In our fourth breakdown of the Applications and Workloads Pillar requirements as outlined in M-22-09, we will discuss the pillar summary, necessary situational awareness items, and action items for agencies responsible for meeting the mandate. This section is broken into six topics: application security testing, third-party testing, application vulnerability reports, building internet-accessible applications, discovering internet-accessible applications, and immutable workloads.
Applications and Workloads – Bottom Line Up Front (BLUF)
Agencies should already have a Security Assessment Report (SAR) as part of authorizing their information systems. These SARs should incorporate not just information gathered by automated tools for vulnerability scanning and code analysis of custom-developed software, but also analysis prepared by more time-intensive, specialized, and application-specific methods.
DO employ a system authorization process that utilizes automated analysis tools and manual expert analysis.
DO, as directed in EO 14028, follow the NIST developed guidelines for developer verification of software which should inform agencies of strategies, methodologies, and standard processes for application testing.
Agencies must increase reliance on external perspectives to identify vulnerabilities that internal staff may not identify.
DO collaborate with CISA and GSA within 1 year of this release (26, Jan 2023) to create a procurement structure to allow for rapid acquisition of rigorous application-security testing capabilities.
To ensure agencies are able to receive vulnerability information from the general public, OMB issued Memorandum M-20-32, and CISA published Binding Operational Directive 20-01. Those authorities require agencies to publish security contact information as a welcoming vulnerability disclosure policy (VDP).
CISA has released a vulnerability disclosure platform that agencies can use to receive and triage vulnerability reports and to engage directly with security researchers.
DO use the CISA vulnerability disclosure platform to receive and triage vulnerability reports and to engage directly with security researchers.
The goal is to make applications safely accessible without a VPN or network tunnel through the internet.
DO select one FISMA moderate system that requires authentication and is not currently internet accessible. Within 1 year of the release (26, Jan 2023), allow secure, full-featured operation of that system over the internet.
DO put in place minimum viable monitoring infrastructure, Denial-of-Service protection, and enforced access control policy for this FISMA moderate system.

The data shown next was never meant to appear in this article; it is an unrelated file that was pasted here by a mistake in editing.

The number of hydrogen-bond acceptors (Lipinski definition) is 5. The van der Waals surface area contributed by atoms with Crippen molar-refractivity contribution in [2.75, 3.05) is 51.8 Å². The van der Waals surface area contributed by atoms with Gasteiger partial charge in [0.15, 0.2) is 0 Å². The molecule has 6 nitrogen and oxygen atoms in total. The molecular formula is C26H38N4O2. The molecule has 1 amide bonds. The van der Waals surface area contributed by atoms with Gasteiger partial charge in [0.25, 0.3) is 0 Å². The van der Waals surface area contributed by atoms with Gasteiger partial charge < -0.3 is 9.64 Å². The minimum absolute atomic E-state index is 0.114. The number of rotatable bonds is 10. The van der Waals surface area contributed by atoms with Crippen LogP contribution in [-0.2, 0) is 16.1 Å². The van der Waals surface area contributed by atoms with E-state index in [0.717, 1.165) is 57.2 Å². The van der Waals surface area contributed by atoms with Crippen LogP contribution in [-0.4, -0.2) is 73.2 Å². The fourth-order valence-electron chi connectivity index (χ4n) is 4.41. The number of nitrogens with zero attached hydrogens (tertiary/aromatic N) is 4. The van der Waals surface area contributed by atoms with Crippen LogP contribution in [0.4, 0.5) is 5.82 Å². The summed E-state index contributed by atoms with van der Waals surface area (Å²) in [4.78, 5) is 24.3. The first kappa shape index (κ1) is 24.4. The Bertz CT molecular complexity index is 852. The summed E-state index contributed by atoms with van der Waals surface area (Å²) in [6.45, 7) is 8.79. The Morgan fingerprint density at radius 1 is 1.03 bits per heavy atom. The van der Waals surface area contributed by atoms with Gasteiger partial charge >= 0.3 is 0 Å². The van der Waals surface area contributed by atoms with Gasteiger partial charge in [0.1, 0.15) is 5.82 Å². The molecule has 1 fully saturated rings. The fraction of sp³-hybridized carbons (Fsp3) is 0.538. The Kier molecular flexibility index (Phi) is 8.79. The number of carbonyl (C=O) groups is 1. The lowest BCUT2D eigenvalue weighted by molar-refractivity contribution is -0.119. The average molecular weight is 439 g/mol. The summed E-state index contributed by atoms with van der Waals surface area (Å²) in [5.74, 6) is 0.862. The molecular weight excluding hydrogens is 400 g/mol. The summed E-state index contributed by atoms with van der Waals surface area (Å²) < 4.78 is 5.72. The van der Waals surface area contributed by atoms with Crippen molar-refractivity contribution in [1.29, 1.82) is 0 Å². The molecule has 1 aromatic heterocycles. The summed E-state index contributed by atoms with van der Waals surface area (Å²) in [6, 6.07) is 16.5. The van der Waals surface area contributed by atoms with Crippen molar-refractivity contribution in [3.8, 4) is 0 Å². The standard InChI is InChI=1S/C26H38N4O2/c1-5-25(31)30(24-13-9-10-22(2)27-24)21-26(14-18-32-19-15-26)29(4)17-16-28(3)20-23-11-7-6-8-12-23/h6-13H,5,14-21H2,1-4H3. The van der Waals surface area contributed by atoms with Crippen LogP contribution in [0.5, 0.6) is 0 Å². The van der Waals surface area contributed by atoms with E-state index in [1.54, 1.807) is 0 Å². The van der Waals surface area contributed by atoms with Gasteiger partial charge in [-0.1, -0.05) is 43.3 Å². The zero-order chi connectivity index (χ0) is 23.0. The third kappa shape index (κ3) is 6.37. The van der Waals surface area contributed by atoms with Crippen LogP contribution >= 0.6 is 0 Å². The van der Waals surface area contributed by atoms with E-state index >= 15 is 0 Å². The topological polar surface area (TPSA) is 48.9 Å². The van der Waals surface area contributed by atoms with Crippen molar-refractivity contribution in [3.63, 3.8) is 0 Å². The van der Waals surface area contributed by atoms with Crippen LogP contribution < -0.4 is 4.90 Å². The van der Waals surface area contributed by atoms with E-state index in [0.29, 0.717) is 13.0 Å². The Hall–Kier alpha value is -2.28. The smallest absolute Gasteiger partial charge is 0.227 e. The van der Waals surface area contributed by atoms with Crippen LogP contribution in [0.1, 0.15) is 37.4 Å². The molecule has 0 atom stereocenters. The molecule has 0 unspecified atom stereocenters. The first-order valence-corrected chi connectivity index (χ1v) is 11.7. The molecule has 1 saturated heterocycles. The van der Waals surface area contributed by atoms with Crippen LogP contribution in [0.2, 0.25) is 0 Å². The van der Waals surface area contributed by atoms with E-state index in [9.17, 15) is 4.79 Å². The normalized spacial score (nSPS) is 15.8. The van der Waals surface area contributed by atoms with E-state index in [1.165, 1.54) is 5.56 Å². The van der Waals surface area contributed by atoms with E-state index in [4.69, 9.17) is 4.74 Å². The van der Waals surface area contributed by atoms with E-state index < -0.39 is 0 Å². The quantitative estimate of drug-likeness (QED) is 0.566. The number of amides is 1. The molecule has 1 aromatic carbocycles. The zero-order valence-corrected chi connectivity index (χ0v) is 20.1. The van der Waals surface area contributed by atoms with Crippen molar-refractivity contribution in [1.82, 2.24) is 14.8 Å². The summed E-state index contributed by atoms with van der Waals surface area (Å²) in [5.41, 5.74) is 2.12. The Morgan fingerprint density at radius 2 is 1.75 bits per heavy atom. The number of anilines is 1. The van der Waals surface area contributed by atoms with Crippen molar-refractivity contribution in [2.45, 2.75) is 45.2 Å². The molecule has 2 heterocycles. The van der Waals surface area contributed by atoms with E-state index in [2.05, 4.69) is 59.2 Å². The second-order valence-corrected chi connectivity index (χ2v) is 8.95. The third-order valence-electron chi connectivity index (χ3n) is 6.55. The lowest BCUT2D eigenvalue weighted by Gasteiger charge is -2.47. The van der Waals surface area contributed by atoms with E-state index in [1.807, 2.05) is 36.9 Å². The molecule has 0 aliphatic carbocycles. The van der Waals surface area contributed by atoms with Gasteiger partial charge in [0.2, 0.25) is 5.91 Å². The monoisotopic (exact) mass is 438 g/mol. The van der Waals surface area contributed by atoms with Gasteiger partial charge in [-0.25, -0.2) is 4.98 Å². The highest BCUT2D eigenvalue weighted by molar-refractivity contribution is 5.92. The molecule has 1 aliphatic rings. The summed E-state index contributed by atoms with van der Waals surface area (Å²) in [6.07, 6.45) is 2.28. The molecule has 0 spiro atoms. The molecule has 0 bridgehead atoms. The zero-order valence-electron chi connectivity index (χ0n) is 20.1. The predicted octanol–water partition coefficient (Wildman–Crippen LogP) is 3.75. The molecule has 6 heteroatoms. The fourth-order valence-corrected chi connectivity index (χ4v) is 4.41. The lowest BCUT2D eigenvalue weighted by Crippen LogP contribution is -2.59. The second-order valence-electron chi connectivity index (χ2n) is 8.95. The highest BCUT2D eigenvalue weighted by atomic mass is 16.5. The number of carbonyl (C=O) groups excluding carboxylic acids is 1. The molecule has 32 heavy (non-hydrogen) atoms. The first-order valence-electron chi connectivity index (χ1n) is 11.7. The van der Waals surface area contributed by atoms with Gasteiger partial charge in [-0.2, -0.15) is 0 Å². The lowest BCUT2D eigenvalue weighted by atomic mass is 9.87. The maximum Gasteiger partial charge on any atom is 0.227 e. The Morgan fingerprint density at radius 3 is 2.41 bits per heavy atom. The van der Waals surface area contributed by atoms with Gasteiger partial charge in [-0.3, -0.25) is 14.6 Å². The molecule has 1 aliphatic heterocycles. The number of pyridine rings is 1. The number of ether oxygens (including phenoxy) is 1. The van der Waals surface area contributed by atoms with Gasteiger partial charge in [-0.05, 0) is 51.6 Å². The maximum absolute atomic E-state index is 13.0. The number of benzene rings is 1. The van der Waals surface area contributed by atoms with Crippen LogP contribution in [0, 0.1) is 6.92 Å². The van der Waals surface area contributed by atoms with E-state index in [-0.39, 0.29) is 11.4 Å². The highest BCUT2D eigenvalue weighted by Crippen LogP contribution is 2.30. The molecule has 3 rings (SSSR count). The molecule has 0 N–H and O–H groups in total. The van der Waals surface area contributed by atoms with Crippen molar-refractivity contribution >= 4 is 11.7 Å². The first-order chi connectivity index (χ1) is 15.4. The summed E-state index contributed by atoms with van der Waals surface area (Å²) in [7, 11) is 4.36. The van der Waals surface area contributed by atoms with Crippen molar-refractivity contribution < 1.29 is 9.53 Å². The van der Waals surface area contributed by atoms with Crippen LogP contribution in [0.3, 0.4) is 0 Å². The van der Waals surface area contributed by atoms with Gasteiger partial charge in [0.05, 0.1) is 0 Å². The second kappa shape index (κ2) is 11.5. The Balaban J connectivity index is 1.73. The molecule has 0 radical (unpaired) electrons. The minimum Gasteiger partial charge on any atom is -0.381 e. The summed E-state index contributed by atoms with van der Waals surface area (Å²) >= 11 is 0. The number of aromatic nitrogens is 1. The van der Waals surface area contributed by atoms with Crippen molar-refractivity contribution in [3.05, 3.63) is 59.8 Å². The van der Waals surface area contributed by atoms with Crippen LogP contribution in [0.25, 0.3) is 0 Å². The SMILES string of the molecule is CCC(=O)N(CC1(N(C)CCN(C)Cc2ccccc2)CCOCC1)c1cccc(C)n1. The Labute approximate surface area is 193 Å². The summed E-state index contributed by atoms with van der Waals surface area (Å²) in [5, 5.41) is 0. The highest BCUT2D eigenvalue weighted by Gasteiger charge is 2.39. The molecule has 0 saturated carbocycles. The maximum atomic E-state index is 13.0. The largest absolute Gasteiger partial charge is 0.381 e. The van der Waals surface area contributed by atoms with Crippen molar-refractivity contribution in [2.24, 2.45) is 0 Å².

DO NOT accomplish via VPN or network tunnel.
To effectively implement a Zero Trust architecture, an organization must have a complete understanding of its internet-accessible assets, so that it can apply security policies consistently and fully define and accommodate user workflows. To build a complete understanding of internet-accessible attack surfaces, agencies must rely not only on internal records but also on external scans of infrastructure from the internet.
DO leverage CISA provided data about agencies’ internet-accessible assets.
DO, within 60 days of the issuance of this memo (26, Jan 2023), assist CISA and GSA’s efforts to track the use of Federal non-.gov web URLs by providing non-.gov hostnames used by internet-accessible information systems.
Mature cloud-based infrastructure typically offers technical interfaces that are well optimized for fully automated deployment strategies and can support deployment and roll-back practices that confer fundamentally improved security properties (also known as DevSecOps).
DO deploy code or infrastructure to a cloud environment in a way that technically restricts manual modification to enable a homogenous environment.
DO use CISA’s Cloud Security Technical Reference Architecture (TRA) as a guide for migrating third-party services from on-premise hosting to cloud infrastructure providers.
This section focuses on treating all applications as internet-connected, routinely subjecting applications to rigorous empirical testing, and welcoming external vulnerability reports. Ultimately, principles of least privilege are enforced throughout the application lifecycle and risks are minimized while improving connectivity and productivity of users.
This is the fourth in a series of blog posts on Zero Trust and M-22-09. You can find the first post here along with posts on Identity and Devices. Each week, Swish will publish a new post covering the Summary, Situational Awareness Items, and Agency Action items for each section of the Memorandum. Swish Engineering POCs are available for individual discussions. Contact Us to learn more!